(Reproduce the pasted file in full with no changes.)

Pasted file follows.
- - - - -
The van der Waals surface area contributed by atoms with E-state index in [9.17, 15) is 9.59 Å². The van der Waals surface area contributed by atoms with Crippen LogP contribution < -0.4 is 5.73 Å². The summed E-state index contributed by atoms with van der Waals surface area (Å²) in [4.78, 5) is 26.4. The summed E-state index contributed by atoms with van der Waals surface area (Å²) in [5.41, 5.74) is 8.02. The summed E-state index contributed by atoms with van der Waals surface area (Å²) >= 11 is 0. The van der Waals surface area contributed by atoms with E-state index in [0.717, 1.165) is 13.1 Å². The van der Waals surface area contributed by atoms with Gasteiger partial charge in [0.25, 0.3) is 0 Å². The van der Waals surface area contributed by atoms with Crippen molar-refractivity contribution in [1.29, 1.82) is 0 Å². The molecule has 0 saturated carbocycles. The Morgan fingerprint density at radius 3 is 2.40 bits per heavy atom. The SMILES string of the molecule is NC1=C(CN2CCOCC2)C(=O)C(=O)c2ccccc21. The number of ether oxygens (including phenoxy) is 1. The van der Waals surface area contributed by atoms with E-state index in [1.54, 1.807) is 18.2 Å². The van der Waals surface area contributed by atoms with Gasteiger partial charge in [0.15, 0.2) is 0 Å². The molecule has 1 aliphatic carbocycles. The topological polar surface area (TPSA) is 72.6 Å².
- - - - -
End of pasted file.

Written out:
The van der Waals surface area contributed by atoms with E-state index in [9.17, 15) is 9.59 Å². The van der Waals surface area contributed by atoms with Crippen LogP contribution < -0.4 is 5.73 Å². The summed E-state index contributed by atoms with van der Waals surface area (Å²) in [4.78, 5) is 26.4. The summed E-state index contributed by atoms with van der Waals surface area (Å²) in [5.41, 5.74) is 8.02. The summed E-state index contributed by atoms with van der Waals surface area (Å²) >= 11 is 0. The van der Waals surface area contributed by atoms with E-state index in [0.717, 1.165) is 13.1 Å². The van der Waals surface area contributed by atoms with Gasteiger partial charge in [0.25, 0.3) is 0 Å². The van der Waals surface area contributed by atoms with Crippen molar-refractivity contribution in [1.29, 1.82) is 0 Å². The molecule has 0 saturated carbocycles. The Morgan fingerprint density at radius 3 is 2.40 bits per heavy atom. The SMILES string of the molecule is NC1=C(CN2CCOCC2)C(=O)C(=O)c2ccccc21. The number of ether oxygens (including phenoxy) is 1. The van der Waals surface area contributed by atoms with E-state index in [1.54, 1.807) is 18.2 Å². The van der Waals surface area contributed by atoms with Gasteiger partial charge in [0.15, 0.2) is 0 Å². The molecule has 1 aliphatic carbocycles. The topological polar surface area (TPSA) is 72.6 Å².